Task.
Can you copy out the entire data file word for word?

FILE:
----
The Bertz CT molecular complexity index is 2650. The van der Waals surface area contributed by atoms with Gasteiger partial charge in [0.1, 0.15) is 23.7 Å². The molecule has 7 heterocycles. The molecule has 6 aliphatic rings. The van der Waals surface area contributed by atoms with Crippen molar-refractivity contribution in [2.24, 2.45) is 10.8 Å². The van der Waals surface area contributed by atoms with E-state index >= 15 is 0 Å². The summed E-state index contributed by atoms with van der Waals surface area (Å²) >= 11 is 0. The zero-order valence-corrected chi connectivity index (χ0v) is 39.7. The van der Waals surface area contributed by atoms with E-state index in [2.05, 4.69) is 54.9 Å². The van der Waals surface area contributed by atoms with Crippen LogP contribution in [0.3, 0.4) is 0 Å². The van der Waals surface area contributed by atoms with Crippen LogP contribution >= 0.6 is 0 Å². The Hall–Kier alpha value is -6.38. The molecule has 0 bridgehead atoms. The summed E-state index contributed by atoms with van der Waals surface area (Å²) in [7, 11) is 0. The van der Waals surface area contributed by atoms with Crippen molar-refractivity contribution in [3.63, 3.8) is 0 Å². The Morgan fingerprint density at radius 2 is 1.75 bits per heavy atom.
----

The Bertz CT molecular complexity index is 2650. The van der Waals surface area contributed by atoms with Gasteiger partial charge in [0.1, 0.15) is 23.7 Å². The molecule has 7 heterocycles. The molecule has 6 aliphatic rings. The van der Waals surface area contributed by atoms with Crippen molar-refractivity contribution in [2.24, 2.45) is 10.8 Å². The van der Waals surface area contributed by atoms with E-state index >= 15 is 0 Å². The summed E-state index contributed by atoms with van der Waals surface area (Å²) >= 11 is 0. The zero-order valence-corrected chi connectivity index (χ0v) is 39.7. The van der Waals surface area contributed by atoms with E-state index in [2.05, 4.69) is 54.9 Å². The van der Waals surface area contributed by atoms with Crippen LogP contribution in [0.3, 0.4) is 0 Å². The van der Waals surface area contributed by atoms with Crippen LogP contribution >= 0.6 is 0 Å². The Hall–Kier alpha value is -6.38. The molecule has 0 bridgehead atoms. The summed E-state index contributed by atoms with van der Waals surface area (Å²) in [7, 11) is 0. The van der Waals surface area contributed by atoms with Crippen molar-refractivity contribution in [3.63, 3.8) is 0 Å². The Morgan fingerprint density at radius 2 is 1.75 bits per heavy atom.